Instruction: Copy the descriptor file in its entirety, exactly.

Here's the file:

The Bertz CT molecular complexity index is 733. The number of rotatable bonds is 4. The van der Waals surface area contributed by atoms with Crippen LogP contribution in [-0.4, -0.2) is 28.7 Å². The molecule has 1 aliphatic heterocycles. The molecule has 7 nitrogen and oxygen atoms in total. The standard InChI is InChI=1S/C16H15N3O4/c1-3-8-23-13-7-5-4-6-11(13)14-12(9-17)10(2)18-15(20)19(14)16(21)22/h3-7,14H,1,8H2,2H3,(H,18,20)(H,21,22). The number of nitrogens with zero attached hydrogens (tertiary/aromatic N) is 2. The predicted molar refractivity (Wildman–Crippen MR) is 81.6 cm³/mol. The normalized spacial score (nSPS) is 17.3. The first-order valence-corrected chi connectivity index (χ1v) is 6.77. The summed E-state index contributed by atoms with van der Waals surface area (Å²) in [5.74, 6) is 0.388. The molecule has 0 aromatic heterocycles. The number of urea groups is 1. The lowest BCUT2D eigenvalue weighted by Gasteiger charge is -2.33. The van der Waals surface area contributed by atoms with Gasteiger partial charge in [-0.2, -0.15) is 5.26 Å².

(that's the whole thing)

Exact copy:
The Bertz CT molecular complexity index is 733. The number of rotatable bonds is 4. The van der Waals surface area contributed by atoms with Crippen LogP contribution in [-0.4, -0.2) is 28.7 Å². The molecule has 1 aliphatic heterocycles. The molecule has 7 nitrogen and oxygen atoms in total. The standard InChI is InChI=1S/C16H15N3O4/c1-3-8-23-13-7-5-4-6-11(13)14-12(9-17)10(2)18-15(20)19(14)16(21)22/h3-7,14H,1,8H2,2H3,(H,18,20)(H,21,22). The number of nitrogens with zero attached hydrogens (tertiary/aromatic N) is 2. The predicted molar refractivity (Wildman–Crippen MR) is 81.6 cm³/mol. The normalized spacial score (nSPS) is 17.3. The first-order valence-corrected chi connectivity index (χ1v) is 6.77. The summed E-state index contributed by atoms with van der Waals surface area (Å²) in [5.74, 6) is 0.388. The molecule has 0 aromatic heterocycles. The number of urea groups is 1. The lowest BCUT2D eigenvalue weighted by Gasteiger charge is -2.33. The van der Waals surface area contributed by atoms with Gasteiger partial charge in [-0.2, -0.15) is 5.26 Å².